After years of promise but little concrete action, the “5G” transition in mobile communications is finally underway.
All four major mobile carriers have already begun to roll out the next-gen data network, which is designed to vastly increase speeds and functionality for devices such as cellphones and tablets. Consumers can also now purchase 5G-enabled smartphones, with greater availability expected in 2020 (such as in the newly announced next-gen iPhones).
Given that, it's no surprise that the two pure-play 5G ETFs on the market have seen such strong inflows this summer. Investors love a hot trend, and they love piling in just as the getting gets good.
But despite the relatively narrow theme, the two 5G funds aren't interchangeable: A quick peek under the hood of each reveals two vastly different approaches to the same emerging industry.
Big Flows Into 5G ETFs
On Friday, the Defiance Next Gen Connectivity ETF (FIVG) took in $3.8 million in new net inflows, nudging the fund over the $100 million mark. FIVG, which now has $100 million in assets under management, is the largest of Defiance's three-ETF suite.
That comes just weeks after similarly huge flows into FIVG's main competitor. In late May, the First Trust Indxx NextG ETF (NXTG) switched indexes from a benchmark tracking smartphone equities to one tracking specifically 5G network infrastructure and service providers. The money followed shortly thereafter; in mid-June, NXTG took in bulk inflows of $108 million over two days—easily its best two-day period ever.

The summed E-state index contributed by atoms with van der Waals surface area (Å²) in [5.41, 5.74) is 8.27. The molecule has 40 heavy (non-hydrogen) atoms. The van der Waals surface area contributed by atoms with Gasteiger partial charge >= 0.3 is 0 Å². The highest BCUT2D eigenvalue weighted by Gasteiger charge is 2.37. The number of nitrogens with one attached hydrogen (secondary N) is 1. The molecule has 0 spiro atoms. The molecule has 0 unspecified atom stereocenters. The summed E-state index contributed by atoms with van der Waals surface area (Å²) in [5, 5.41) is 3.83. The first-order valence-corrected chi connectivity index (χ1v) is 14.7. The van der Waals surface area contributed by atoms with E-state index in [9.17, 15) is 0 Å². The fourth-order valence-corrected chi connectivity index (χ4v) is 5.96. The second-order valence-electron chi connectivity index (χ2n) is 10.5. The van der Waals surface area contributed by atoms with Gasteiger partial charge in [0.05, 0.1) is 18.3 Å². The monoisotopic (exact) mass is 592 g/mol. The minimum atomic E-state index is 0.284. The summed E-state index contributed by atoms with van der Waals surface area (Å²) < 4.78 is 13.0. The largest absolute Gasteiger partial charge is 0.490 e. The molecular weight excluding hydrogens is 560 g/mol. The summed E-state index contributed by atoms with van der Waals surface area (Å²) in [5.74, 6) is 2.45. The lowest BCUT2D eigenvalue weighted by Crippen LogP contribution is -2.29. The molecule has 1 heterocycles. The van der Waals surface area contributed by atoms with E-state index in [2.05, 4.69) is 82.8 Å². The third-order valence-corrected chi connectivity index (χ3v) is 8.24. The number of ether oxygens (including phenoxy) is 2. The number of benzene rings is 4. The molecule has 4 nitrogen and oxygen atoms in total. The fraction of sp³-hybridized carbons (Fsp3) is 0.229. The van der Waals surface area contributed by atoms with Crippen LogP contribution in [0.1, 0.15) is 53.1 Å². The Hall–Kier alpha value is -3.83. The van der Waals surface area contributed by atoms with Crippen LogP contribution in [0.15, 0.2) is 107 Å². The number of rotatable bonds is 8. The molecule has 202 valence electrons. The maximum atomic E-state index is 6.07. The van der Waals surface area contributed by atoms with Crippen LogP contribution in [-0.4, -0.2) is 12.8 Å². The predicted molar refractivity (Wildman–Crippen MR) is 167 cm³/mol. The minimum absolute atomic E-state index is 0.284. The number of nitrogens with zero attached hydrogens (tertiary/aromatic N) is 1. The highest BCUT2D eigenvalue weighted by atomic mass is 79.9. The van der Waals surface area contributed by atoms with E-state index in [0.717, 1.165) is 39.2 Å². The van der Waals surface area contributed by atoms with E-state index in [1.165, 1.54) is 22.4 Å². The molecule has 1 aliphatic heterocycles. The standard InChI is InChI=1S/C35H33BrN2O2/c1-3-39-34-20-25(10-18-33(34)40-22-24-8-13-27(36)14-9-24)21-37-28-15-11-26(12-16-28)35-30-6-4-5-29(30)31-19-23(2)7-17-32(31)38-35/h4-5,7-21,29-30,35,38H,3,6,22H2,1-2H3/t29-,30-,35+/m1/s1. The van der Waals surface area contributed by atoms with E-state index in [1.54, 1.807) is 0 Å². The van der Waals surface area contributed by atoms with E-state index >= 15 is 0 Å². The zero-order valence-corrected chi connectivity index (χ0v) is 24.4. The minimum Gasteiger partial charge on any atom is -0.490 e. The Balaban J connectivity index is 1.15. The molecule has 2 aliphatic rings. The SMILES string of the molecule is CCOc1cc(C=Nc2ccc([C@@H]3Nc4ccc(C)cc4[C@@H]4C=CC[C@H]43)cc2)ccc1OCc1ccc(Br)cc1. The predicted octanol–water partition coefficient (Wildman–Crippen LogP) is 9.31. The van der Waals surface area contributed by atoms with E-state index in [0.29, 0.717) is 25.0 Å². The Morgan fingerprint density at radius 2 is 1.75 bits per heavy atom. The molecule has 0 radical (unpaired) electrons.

Both are relatively new funds; FIVG launched in March, while NXTG, though first incepted in 2011, has only tracked 5G companies since May. As a result, it's difficult to meaningfully compare the performance of the two. Still, over a 30-day period, FIVG has come out slightly ahead, returning 6.6% versus NXTG's 5.3%:
Source: StockCharts.com; data as of July 30, 2019
Narrow vs. Broad
FIVG's slight edge over NXTG probably has to do with its crunchier, more specific take on the underlying 5G theme.
FIVG weights global 5G stocks according to four tiers based on the technology developed or support by the company in question.
The majority (50%) of its portfolio is allocated to core equipment manufacturers developing the routers and satellites that make 5G networking possible. The second tier (25%) focuses on REITs operating cell towers and data centers, as well as mobile network providers and cloud computing companies working in support. Another 15% of the portfolio focuses on quality testing and optimization firms, while the final tier (10%) focuses on next-gen modems and fiber cable companies delivering 5G capability to the end user.
Meanwhile, NXTG adopts a broader approach. First it ranks potential holdings by market cap, teasing out the 100 largest. Then it allocates holdings across two subthemes: infrastructure and hardware, which comprise 80% of the portfolio; and telecommunication service providers, which comprise the other 20%.
Within those buckets, stocks are equally weighted.